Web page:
When people describe what makes one pitcher more effective than another, they usually discuss velocity or various aspects of finesse (command, off-speed, pitches that move a lot, etc.). However, I have seen quite a few cases of players with similar velocity and finesse levels where one is much more effective than another at game time. What are the other factors that makes some pitchers harder to hit than others?
To keep the answers a little more focused, I'll provide examples of kids I observe on my son's 12u summer team. We are an average AA team in the SF Bay area. We get destroyed by AAA teams but we generally have competitive games against other AA teams.
I bought a radar gun last month and have gunned around 20 different pitchers from many different teams. 12u AA calibur pitchers around here are low to high 50s for the most part though there is typically 1 or 2 outliers per team in terms of velocity. I consider an outlier 12u pitcher one who throws above 60 MPH or below 50 MPH.
Here's what I observe among our various pitchers, in height order, who I will label with letters. Height is my visual estimate, while velocity is something I got from my pocket pro radar gun:
A: 5' 7" tall, thin, 65 MPH max velocity. Sidearm delivery. On a good day can throw a knuckle curve for strikes but usually just relies on velocity. Is in the beginning stages of acquiring good command. Has 3rd best results in terms of WHIP and ERA on the team. Usually gets very good results vs AA teams but AAA teams easily hit his 65 MPH fastball and his only chance against them is when he is having a good day with both his command and knuckle curve.
B: 5' 6" tall, big upper body, probably heaviest guy on the team at maybe 140 lbs. 57 MPH max velocity, does not use legs and lower body very well - surprising how hard he throws give what he's (not) doing with his lower body. Does nothing but throw hard strikes. 2nd best results on our team. Against most AA teams, the top half of the order gets a couple hits and the bottom half does nothing each time through the lineup. This is they guy I am most curious about - why is he so effective with nothing but 57 MPH fastballs?
C: 5' 3" tall, lean, athletic, shortstop type of body, 57 MPH Max. His mechanics are a little rough but he mostly throws strikes. Sometimes has good days, sometimes bad days, #5 pitcher on the team in terms of results.
D: 5' 1" tall, very athletic shortstop type of body, 58 MPH max. Nice looking mechanics. Despite having second highest velocity on the team, it's like batting practice most times he takes the mound. Lots of quality hits, occasional errors, very few walks as he has a good strike %. Has worst WHIP on the team because of all the hits. This is another one I'm very curious about - why with velocity so similar to B does this guy get hit so much while the other guy does not? Neither one does much with off speed or command.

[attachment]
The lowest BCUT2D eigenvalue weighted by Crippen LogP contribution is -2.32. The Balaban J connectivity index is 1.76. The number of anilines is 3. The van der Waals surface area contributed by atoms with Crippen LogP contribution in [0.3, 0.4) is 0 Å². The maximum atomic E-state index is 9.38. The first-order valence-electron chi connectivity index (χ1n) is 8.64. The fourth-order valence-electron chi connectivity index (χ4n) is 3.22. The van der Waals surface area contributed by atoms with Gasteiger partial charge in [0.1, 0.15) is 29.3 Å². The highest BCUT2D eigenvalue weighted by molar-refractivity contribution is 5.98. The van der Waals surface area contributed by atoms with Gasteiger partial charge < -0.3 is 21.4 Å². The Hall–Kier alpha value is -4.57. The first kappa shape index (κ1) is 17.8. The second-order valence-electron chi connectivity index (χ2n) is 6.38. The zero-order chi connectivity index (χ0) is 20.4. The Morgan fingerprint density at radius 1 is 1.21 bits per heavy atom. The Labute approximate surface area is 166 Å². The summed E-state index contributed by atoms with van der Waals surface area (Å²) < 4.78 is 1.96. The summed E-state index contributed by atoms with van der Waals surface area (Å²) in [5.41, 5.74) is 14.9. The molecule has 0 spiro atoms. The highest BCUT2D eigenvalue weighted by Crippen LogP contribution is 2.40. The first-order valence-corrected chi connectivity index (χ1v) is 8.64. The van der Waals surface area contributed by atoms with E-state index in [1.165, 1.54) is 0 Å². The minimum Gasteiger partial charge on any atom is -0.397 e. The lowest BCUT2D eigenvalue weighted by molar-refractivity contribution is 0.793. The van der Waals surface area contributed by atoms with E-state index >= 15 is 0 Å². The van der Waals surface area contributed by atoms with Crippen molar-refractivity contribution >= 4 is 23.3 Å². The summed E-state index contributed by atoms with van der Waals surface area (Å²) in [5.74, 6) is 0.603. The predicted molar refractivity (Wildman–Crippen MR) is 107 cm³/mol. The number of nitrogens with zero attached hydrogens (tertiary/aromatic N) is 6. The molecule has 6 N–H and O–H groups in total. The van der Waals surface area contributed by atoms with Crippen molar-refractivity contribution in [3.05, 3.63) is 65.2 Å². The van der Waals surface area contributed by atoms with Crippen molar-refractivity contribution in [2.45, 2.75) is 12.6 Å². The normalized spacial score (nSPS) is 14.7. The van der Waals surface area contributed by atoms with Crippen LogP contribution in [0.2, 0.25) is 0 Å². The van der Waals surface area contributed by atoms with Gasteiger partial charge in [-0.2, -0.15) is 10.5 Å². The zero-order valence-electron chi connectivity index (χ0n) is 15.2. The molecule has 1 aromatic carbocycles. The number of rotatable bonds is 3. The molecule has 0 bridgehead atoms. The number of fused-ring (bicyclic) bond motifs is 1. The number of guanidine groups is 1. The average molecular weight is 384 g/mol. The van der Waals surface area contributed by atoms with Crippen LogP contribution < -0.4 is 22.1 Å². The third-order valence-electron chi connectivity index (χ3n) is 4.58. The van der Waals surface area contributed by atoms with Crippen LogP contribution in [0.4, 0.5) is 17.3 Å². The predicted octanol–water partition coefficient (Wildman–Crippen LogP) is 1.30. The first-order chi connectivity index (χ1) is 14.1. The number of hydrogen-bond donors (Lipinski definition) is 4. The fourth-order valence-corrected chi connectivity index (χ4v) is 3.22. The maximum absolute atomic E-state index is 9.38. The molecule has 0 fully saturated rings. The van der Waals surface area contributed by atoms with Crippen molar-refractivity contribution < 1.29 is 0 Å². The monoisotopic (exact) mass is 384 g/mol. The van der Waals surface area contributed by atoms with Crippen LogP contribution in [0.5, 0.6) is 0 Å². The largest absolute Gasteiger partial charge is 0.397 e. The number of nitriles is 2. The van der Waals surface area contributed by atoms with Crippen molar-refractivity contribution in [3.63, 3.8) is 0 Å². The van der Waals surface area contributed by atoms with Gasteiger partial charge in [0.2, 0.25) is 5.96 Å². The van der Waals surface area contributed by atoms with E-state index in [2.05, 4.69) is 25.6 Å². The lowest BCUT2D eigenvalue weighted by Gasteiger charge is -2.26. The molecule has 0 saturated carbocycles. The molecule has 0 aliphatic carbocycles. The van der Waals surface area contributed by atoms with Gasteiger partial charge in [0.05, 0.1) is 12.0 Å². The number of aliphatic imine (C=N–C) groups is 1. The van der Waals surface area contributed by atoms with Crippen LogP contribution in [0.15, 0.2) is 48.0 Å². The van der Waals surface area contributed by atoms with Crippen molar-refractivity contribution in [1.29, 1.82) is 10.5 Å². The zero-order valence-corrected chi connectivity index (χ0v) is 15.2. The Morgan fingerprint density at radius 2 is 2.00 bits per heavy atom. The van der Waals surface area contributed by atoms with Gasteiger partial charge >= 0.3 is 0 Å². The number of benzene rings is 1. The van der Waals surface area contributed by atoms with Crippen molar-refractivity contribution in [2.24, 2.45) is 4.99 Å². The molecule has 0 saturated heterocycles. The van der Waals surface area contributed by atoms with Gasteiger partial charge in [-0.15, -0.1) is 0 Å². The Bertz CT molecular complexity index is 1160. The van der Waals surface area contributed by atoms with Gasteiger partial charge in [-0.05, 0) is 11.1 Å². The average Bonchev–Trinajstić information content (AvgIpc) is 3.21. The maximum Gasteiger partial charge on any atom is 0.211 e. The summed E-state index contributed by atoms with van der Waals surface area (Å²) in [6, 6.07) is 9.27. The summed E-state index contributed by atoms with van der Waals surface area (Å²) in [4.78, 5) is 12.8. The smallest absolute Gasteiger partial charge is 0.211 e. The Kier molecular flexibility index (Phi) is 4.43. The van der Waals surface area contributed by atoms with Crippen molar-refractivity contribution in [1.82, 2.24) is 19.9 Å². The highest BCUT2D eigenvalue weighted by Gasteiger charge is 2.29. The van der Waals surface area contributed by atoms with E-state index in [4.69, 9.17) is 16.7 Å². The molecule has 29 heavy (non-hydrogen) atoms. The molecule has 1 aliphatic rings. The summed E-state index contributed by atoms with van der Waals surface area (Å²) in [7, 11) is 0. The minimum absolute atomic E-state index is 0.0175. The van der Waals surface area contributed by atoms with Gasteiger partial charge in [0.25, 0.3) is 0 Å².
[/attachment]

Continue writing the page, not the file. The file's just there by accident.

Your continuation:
E: 4' 11" tall, very skinny, less experienced ball player. 48 MPH and has a changeup he can throw for strikes that's about 43-44 MPH. Huge arc to the pitches coming in. He gets given very little pitching time. Strikes out very few batters. But mostly he gets great results because hits are weak grounders, weak popups, and gigantic fly balls for the most part - though occasionally does give up hits. He had few enough innings that his results are statistically insignificant but if I included him in the rankings he would have the best WHIP and the best ERA.
F: 4' 9" tall, 84 lbs thin, 55 MPH fastball. This is my son, and the finesse pitcher on the team. He has unusually good command and a variation of a football curve he invented which comes in much slower and moves a lot (it's called a crosser because he crosses his index and middle finger). He gets the best results on the team, and is the only pitcher on the team who has much of a chance against a AAA team (though still not too much of a chance).
I know why F is good - even decent 12u batters struggle against good pitch sequencing where speed and location keeps changing. So I don't need that one explained.
I know why E is good. Though coaches rarely trust their slower throwers, it turns out that most hitters are simply not used to pitches coming in on a big arc so they're not lining up the bat angle right, and their timing is off (many foul balls) with the slow speed. And this guy even has an even slower speed! Our coaches are coming around to realize they should use this guy more.
I know why A is good. He's got the highest velocity on the team and a nasty off-speed pitch when he's able to throw it for a strike.
But what about B, C, and D? They all have very similar velocity. None of them has an off-speed pitch they throw with confidence. Yet B is by far the most effective. D is an average pitcher. While C is batting practice?
What are those other factors besides velocity and finesse?